In Scott Adams’ delightfully nihilistic portrayal of corporate life, our impotent hero Dilbert shares the sketchpad stage with a deeply sarcastic crew of personalities. I’ve known each of them personally for the past 29 years, and not just through the funny pages. I’m nearly certain Adams has been hiding in the walls, whispering lines to my pointy-haired boss.
Some of his more pernicious characters are personified animals, but in the case of the accounting staff, animal-ified humans…ish. “The “trolls” in accounting live in the dark flame-lit basement, where they grunt curmudgeonly displeasure at people and numbers alike.
Rumour has it that some of these trolls have joined the firm of “Scrooge, Marley and Morneau” and taken up residence in a stately Ottawa office, where they study ways to make life hard for business owners nation-wide.
In their recent budget policy, they touched on, but have not yet ruined the concept of the Individual Pension Plan, (IPP).
Essentially, an IPP is a way to move money out of a private corporation in a more tax-friendly way, contingent on the company being sufficiently prepared to commit to a pension plan. It’s a way of trying to level the playing field, pension-wise, between you and the guy who worked for a large corporation or a government agency and generated a comfortable pension there.
Who can open an IPP?
IPPs are designed for incorporated small business owners, incorporated professionals, and senior executives (if the company is prepared to commit to the concept).
Ideally the candidate will be between the ages of 40 and 71, will have been incorporated since 1991 and have T4 income since the date of incorporation. This will create eligible years of past service, like RRSP room but bigger. This allow individuals approaching retirement to compensate for the years when corporate revenue was largely reinvested in the establishment and growth of the business.
Benefits of an IPP
The significant advantages of an IPP versus a Registered Retirement Savings Plan (RRSP) include:
• More retirement savings. IPP contributions for individuals 40 and over will be greater than the maximum allowable RRSP contributions.
• Predictability. Because they are governed by defined benefit (DB) pension funding rules, the outcome is more predictable, which is of course the whole point of a DB pension.
• Tax efficient. All IPP contributions, actuarial and investment management fees paid on a member’s behalf are fully tax-deductible corporately. For the individual, the company IPP contributions are an excellent non-taxable benefit
• Investment growth is tax deferred until withdrawn at retirement.
• Pension income can be split sooner with a member’s spouse -- as soon as payments begin (as opposed to age 65 for RRSPs).
• Greater control of outcomes. Not only is the end benefit prescribed with an IPP, but so is the annual return inside the pension. To the extent the IPP does not attain the 7.5% benchmark, the sponsoring company can make a tax deductible contribution to “bridge the gap” between this prescribed rate and actual performance. It’s a pension fund of one, so the disadvantage of not having pooled resources is made up for with this additional flexibility. Thus, a return of 7.5%, on a tax-assisted basis, is assured. And the top-up to bring your return from say 4% to 7.5% is not counted against deduction limits.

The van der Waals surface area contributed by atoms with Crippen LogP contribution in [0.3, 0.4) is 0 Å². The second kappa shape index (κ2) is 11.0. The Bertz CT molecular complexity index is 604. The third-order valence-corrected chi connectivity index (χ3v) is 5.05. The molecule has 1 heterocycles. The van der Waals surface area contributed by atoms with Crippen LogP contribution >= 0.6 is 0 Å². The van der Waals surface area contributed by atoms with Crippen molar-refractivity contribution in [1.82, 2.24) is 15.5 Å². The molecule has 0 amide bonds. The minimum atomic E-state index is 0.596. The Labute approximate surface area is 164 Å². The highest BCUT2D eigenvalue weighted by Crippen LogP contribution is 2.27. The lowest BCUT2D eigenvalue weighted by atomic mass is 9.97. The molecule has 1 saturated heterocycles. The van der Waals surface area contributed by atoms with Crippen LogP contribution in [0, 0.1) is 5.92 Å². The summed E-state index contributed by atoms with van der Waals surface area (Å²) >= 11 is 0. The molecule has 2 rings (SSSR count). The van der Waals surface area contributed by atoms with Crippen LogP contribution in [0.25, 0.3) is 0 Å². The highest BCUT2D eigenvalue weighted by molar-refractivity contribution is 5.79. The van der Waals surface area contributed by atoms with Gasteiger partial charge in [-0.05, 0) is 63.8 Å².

• Security. The assets held in an IPP may offer potential protection from creditors>
• Past service contributions. An IPP has the ability to make tax-deductible contributions reflecting the member’s service with the company as far back as 1991 or the member’s date of hire.
• Additional contributions at retirement. The Income Tax Act prevents the pre-funding of certain ancillary benefits while business owners are active employees. However, at retirement, these benefits can be fully funded. That means another large tax-deductible contribution can be made at retirement, if desired.
• Retirement options. Typically, when the participant retires, either the company becomes inactive or has been sold, in which case there is no longer an active plan sponsor. Although the participant can choose to receive the pension directly from the IPP, it is more common to wind up the IPP at retirement and transfer the value to another registered plan such as a Life Income Fund, Locked-in RRSP or an insured annuity.
Before establishing an IPP
While an IPP offers several advantages, there are also some hurdles to take into account, including:
• Complexity of the plan. An actuarial valuation is required at the time the IPP is set up, and every three to four years thereafter, depending on the province.
• Reduced RRSP contribution room, and restrictions on contributing to a spousal RRSP once your IPP is established.
• Potential additional contributions may be required if your investment returns are too low, as noted above. Therefore, the corporation needs to be sufficiently flush.
• Ongoing costs. Annual IPP administration fees are higher than those for an RRSP due to the IPP’s complexity. Actuarial evaluations must be conducted in BC every 3 years. And annual fees for this run in the low 4-figure range.
• As it falls under Pension Plan legislation an IPP has Locked-in Features, meaning emergency access to large lump sums is restricted.